The reign of the reptiles: Meet the monsters

From the depths of the ocean to Queensland Museum, discover the secrets of the monsters from the deep with Sea Monsters: Prehistoric Ocean Predators. Presenting the profiles of the three giant marine reptiles that ruled the sea.

Ichthyosaur

Ichthyosaur (pronounced ick-thee-o-sore) remains the original marine reptile or “sea lizard” as they’re often referred to, marking their reign of the ocean for nearly 150 million years.

Identified as an ocean shape-shifter, their evolution saw changes in their structure. At the beginning, their appearance resembled that of a dolphin, with long bendy bodies and crescent shaped tails. Over time their bodies became more rigid and their tails developed extra bones, allowing them to manoeuvre through the water at great speeds of 40 kilometres per hour.

They were speedy, rapidly propelled throughout the water by moving their tails from side to side, much like the movement of tuna and shark. They had big eyes, with the ability to see clearly into the dark depths of the ocean, making them serious ocean predators and attending to their prey with a significant number of teeth.

Plesiosaur

Taking the form of a lizard-like sea reptile, the plesiosaur (pronounced  plea-zee-o-sore) were the second sea monster to evolve after the ichthyosaur.

Together, they shared the ocean for 100 million years, however the plesiosaurs outlived the ichthyosaur, spanning the sea, seen in the discovery of their fossils found on each and every continent.

Varied in size from as small as 1.5 metres to 15 metres long, the plesiosaur body is described as an almond shape, consisting of a short tail, long flippers and flattened bodies, with differences seen in the shape and size of the head and neck.

Their movement through the ocean saw them flapping their four flippers as birds flap their wings.

Mosasaur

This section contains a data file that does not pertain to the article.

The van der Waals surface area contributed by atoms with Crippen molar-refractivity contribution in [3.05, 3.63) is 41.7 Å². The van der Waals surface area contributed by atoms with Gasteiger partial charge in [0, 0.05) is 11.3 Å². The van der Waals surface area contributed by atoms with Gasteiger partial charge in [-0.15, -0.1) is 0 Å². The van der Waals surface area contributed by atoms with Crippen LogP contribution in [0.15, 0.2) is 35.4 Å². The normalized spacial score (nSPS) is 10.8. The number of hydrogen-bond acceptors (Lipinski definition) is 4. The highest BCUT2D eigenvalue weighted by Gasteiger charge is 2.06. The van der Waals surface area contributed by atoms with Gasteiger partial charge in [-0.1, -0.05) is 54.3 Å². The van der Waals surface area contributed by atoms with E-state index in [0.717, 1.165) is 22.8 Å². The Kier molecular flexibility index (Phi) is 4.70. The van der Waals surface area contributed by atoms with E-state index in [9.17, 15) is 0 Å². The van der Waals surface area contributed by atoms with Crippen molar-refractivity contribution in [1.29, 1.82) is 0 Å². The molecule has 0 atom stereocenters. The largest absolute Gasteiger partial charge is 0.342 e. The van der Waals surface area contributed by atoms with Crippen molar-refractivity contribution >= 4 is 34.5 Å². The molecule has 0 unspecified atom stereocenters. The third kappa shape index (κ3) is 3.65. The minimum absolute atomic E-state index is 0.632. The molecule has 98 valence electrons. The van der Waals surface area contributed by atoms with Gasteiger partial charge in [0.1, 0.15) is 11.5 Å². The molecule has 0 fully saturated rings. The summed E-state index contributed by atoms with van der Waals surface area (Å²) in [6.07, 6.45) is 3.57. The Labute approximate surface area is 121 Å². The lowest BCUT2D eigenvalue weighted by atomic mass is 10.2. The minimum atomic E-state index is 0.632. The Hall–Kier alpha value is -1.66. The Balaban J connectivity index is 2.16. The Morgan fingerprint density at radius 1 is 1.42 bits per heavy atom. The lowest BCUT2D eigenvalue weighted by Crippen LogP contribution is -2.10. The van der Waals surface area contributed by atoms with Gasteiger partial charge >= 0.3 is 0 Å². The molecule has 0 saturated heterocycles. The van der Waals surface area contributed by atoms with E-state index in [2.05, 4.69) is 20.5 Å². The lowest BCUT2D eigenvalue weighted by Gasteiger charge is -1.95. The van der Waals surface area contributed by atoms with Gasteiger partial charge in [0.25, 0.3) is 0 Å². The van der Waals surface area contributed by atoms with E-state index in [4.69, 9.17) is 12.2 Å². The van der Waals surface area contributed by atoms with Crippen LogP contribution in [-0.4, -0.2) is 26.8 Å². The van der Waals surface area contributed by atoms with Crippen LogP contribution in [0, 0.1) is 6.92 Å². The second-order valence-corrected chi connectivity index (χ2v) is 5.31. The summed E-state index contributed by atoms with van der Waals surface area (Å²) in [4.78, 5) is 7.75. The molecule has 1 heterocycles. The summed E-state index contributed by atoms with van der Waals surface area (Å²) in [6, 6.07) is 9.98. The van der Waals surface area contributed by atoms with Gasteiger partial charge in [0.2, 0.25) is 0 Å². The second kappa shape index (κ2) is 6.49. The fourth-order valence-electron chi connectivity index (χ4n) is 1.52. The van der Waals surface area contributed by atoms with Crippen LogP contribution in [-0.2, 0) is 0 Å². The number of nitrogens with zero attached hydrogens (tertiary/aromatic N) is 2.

The mosasaurs (pronounced: mow-sa-sores) were the last of the sea monsters to dive into the ocean, joining the plesiosaurs five million years after the extinction of the ichthyosaurs.

Just like the ichthyosaurs, their presentation morphed over time from a small lizard-like species to large ocean predators, ruling as the top of the food chain.

Mosasaurs swam like crocodiles, swinging their long tails in a back and forth motion. They had goanna-like bodies, pronounced snouts and forked tongues and were covered in a scaly skin.

Their diet was unbiased covering anything from ammonites, fish, turtles, plesiosaurs, sea birds and even smaller mosasaurs. 

The Tylosaurus (pronounced: Tie-low-sore-us) is the most well-known mosasaur since its starring role in the recent Jurassic World movie and is often referred to as the ‘T.rex of the sea’. That’s a cooler name than its real one – Tylosaurus means ‘knob lizard’!

Their extinction came at the end of the Cretaceous period, ending the sea monsters reign of the sea.

Find out more about these ancient marine reptiles and the mysteries of the deep in Sea Monsters: Prehistoric Ocean Predators.

An Australian National Maritime Museum touring exhibition, developed in partnership with Queensland Museum Network, presented in Brisbane with support from BHP as part of Project DIG.

Images courtesy of Australian National Maritime Museum ©

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